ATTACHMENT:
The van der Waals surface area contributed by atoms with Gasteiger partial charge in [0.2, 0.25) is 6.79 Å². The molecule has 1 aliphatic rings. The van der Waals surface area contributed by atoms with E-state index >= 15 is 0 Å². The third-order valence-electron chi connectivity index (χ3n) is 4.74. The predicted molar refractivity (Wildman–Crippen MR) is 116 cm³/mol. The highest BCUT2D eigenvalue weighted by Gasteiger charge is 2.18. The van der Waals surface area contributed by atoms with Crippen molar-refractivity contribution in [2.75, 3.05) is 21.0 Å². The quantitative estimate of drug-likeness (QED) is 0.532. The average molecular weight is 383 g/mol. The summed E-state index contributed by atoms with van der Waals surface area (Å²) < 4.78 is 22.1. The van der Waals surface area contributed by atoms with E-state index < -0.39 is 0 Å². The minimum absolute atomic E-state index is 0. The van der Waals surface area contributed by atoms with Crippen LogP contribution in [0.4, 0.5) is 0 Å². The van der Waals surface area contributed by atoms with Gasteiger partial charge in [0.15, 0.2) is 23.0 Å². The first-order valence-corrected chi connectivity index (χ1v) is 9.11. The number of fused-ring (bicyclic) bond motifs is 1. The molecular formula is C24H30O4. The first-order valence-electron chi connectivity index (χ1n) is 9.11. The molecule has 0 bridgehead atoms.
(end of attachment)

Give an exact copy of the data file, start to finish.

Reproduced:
The van der Waals surface area contributed by atoms with Gasteiger partial charge in [0.2, 0.25) is 6.79 Å². The molecule has 1 aliphatic rings. The van der Waals surface area contributed by atoms with E-state index >= 15 is 0 Å². The third-order valence-electron chi connectivity index (χ3n) is 4.74. The predicted molar refractivity (Wildman–Crippen MR) is 116 cm³/mol. The highest BCUT2D eigenvalue weighted by Gasteiger charge is 2.18. The van der Waals surface area contributed by atoms with Crippen molar-refractivity contribution in [2.75, 3.05) is 21.0 Å². The quantitative estimate of drug-likeness (QED) is 0.532. The average molecular weight is 383 g/mol. The summed E-state index contributed by atoms with van der Waals surface area (Å²) < 4.78 is 22.1. The van der Waals surface area contributed by atoms with E-state index < -0.39 is 0 Å². The minimum absolute atomic E-state index is 0. The van der Waals surface area contributed by atoms with Crippen LogP contribution in [0.4, 0.5) is 0 Å². The van der Waals surface area contributed by atoms with Gasteiger partial charge in [0.15, 0.2) is 23.0 Å². The first-order valence-corrected chi connectivity index (χ1v) is 9.11. The number of fused-ring (bicyclic) bond motifs is 1. The molecular formula is C24H30O4. The first-order valence-electron chi connectivity index (χ1n) is 9.11. The molecule has 0 bridgehead atoms.